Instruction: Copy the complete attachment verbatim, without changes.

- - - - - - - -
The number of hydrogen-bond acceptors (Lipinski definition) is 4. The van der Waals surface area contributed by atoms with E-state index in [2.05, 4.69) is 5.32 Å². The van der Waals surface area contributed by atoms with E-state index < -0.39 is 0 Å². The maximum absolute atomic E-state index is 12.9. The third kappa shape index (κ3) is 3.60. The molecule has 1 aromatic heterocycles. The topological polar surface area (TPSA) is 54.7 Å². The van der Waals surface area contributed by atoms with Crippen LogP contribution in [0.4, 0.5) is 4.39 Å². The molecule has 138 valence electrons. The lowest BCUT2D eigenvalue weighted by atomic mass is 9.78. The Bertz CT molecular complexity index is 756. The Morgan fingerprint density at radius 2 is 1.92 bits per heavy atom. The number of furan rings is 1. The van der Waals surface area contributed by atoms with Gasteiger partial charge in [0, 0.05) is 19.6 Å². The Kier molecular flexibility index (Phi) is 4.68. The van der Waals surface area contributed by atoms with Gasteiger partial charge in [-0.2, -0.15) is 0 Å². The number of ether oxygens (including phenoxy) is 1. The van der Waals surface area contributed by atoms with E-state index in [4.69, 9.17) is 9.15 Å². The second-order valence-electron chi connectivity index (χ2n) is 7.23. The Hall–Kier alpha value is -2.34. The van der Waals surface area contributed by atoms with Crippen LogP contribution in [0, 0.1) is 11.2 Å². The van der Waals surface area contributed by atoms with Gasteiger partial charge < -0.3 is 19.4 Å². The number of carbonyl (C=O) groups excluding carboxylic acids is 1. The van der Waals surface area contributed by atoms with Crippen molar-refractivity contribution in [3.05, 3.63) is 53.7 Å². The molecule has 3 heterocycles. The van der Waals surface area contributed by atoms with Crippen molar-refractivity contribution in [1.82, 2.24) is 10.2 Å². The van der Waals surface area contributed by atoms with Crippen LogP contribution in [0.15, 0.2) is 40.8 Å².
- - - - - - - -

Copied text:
The number of hydrogen-bond acceptors (Lipinski definition) is 4. The van der Waals surface area contributed by atoms with E-state index in [2.05, 4.69) is 5.32 Å². The van der Waals surface area contributed by atoms with E-state index < -0.39 is 0 Å². The maximum absolute atomic E-state index is 12.9. The third kappa shape index (κ3) is 3.60. The molecule has 1 aromatic heterocycles. The topological polar surface area (TPSA) is 54.7 Å². The van der Waals surface area contributed by atoms with Crippen LogP contribution in [0.4, 0.5) is 4.39 Å². The molecule has 138 valence electrons. The lowest BCUT2D eigenvalue weighted by atomic mass is 9.78. The Bertz CT molecular complexity index is 756. The Morgan fingerprint density at radius 2 is 1.92 bits per heavy atom. The number of furan rings is 1. The van der Waals surface area contributed by atoms with Gasteiger partial charge in [0, 0.05) is 19.6 Å². The Kier molecular flexibility index (Phi) is 4.68. The van der Waals surface area contributed by atoms with Gasteiger partial charge in [-0.2, -0.15) is 0 Å². The number of ether oxygens (including phenoxy) is 1. The van der Waals surface area contributed by atoms with E-state index in [4.69, 9.17) is 9.15 Å². The second-order valence-electron chi connectivity index (χ2n) is 7.23. The Hall–Kier alpha value is -2.34. The van der Waals surface area contributed by atoms with Crippen LogP contribution in [0, 0.1) is 11.2 Å². The van der Waals surface area contributed by atoms with Gasteiger partial charge < -0.3 is 19.4 Å². The number of carbonyl (C=O) groups excluding carboxylic acids is 1. The van der Waals surface area contributed by atoms with Crippen molar-refractivity contribution in [3.05, 3.63) is 53.7 Å². The molecule has 3 heterocycles. The van der Waals surface area contributed by atoms with Crippen molar-refractivity contribution in [1.82, 2.24) is 10.2 Å². The van der Waals surface area contributed by atoms with Crippen LogP contribution in [0.15, 0.2) is 40.8 Å².